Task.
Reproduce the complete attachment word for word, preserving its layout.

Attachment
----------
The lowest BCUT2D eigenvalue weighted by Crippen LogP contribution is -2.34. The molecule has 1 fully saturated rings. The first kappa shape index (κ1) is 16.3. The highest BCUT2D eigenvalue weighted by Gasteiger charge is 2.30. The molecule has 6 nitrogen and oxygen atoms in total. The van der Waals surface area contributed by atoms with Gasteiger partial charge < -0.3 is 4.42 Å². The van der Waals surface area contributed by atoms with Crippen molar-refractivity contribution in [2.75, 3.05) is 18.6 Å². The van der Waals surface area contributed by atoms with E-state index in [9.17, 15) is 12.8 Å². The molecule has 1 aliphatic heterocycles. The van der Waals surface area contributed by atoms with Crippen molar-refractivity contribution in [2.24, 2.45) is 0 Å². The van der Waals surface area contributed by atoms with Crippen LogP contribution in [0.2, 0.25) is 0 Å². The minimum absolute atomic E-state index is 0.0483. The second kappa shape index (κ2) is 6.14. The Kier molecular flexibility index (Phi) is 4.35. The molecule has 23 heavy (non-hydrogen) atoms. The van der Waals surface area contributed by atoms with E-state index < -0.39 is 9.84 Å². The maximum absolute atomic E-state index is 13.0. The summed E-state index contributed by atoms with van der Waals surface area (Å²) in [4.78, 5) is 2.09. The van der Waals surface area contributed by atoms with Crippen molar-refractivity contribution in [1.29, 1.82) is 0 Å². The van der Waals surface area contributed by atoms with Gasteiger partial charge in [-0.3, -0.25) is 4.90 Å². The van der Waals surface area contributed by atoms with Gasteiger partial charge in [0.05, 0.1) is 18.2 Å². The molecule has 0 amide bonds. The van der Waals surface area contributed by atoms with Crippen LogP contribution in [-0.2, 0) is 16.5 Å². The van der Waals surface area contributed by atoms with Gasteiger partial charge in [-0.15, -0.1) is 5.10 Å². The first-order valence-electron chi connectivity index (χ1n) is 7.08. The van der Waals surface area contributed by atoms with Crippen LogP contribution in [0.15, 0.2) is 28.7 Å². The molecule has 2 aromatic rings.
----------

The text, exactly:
The lowest BCUT2D eigenvalue weighted by Crippen LogP contribution is -2.34. The molecule has 1 fully saturated rings. The first kappa shape index (κ1) is 16.3. The highest BCUT2D eigenvalue weighted by Gasteiger charge is 2.30. The molecule has 6 nitrogen and oxygen atoms in total. The van der Waals surface area contributed by atoms with Gasteiger partial charge < -0.3 is 4.42 Å². The van der Waals surface area contributed by atoms with Crippen molar-refractivity contribution in [2.75, 3.05) is 18.6 Å². The van der Waals surface area contributed by atoms with E-state index in [9.17, 15) is 12.8 Å². The molecule has 1 aliphatic heterocycles. The van der Waals surface area contributed by atoms with Crippen molar-refractivity contribution in [2.24, 2.45) is 0 Å². The van der Waals surface area contributed by atoms with Crippen LogP contribution in [0.2, 0.25) is 0 Å². The minimum absolute atomic E-state index is 0.0483. The second kappa shape index (κ2) is 6.14. The Kier molecular flexibility index (Phi) is 4.35. The molecule has 23 heavy (non-hydrogen) atoms. The van der Waals surface area contributed by atoms with E-state index < -0.39 is 9.84 Å². The maximum absolute atomic E-state index is 13.0. The summed E-state index contributed by atoms with van der Waals surface area (Å²) in [4.78, 5) is 2.09. The van der Waals surface area contributed by atoms with Crippen molar-refractivity contribution in [1.29, 1.82) is 0 Å². The van der Waals surface area contributed by atoms with Gasteiger partial charge in [-0.3, -0.25) is 4.90 Å². The van der Waals surface area contributed by atoms with Gasteiger partial charge in [0.05, 0.1) is 18.2 Å². The molecule has 0 amide bonds. The van der Waals surface area contributed by atoms with Crippen LogP contribution in [-0.2, 0) is 16.5 Å². The van der Waals surface area contributed by atoms with Gasteiger partial charge in [-0.15, -0.1) is 5.10 Å². The first-order valence-electron chi connectivity index (χ1n) is 7.08. The van der Waals surface area contributed by atoms with Crippen LogP contribution in [0.15, 0.2) is 28.7 Å². The molecule has 2 aromatic rings.